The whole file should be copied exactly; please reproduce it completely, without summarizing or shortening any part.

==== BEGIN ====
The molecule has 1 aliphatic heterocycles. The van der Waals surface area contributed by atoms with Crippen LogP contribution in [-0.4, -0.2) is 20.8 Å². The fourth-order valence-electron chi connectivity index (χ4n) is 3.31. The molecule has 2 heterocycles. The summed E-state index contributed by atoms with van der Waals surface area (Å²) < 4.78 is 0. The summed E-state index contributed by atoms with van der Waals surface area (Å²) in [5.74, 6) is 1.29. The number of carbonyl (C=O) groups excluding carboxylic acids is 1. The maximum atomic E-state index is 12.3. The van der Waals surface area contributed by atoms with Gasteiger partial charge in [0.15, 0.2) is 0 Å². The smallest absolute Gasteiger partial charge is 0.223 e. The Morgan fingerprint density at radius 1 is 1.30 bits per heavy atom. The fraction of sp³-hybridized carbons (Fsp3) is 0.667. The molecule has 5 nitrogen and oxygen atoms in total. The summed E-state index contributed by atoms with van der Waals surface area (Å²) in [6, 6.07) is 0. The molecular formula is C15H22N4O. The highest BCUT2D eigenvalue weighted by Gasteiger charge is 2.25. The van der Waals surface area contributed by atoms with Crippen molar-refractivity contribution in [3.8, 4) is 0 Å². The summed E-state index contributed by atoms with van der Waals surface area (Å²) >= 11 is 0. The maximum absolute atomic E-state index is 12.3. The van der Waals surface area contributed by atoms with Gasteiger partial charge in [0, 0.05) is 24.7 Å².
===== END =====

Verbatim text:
The molecule has 1 aliphatic heterocycles. The van der Waals surface area contributed by atoms with Crippen LogP contribution in [-0.4, -0.2) is 20.8 Å². The fourth-order valence-electron chi connectivity index (χ4n) is 3.31. The molecule has 2 heterocycles. The summed E-state index contributed by atoms with van der Waals surface area (Å²) < 4.78 is 0. The summed E-state index contributed by atoms with van der Waals surface area (Å²) in [5.74, 6) is 1.29. The number of carbonyl (C=O) groups excluding carboxylic acids is 1. The maximum atomic E-state index is 12.3. The van der Waals surface area contributed by atoms with Gasteiger partial charge in [0.15, 0.2) is 0 Å². The smallest absolute Gasteiger partial charge is 0.223 e. The Morgan fingerprint density at radius 1 is 1.30 bits per heavy atom. The fraction of sp³-hybridized carbons (Fsp3) is 0.667. The molecule has 5 nitrogen and oxygen atoms in total. The summed E-state index contributed by atoms with van der Waals surface area (Å²) in [6, 6.07) is 0. The molecular formula is C15H22N4O. The highest BCUT2D eigenvalue weighted by Gasteiger charge is 2.25. The van der Waals surface area contributed by atoms with Crippen molar-refractivity contribution in [3.8, 4) is 0 Å². The summed E-state index contributed by atoms with van der Waals surface area (Å²) >= 11 is 0. The maximum absolute atomic E-state index is 12.3. The van der Waals surface area contributed by atoms with Gasteiger partial charge in [0, 0.05) is 24.7 Å².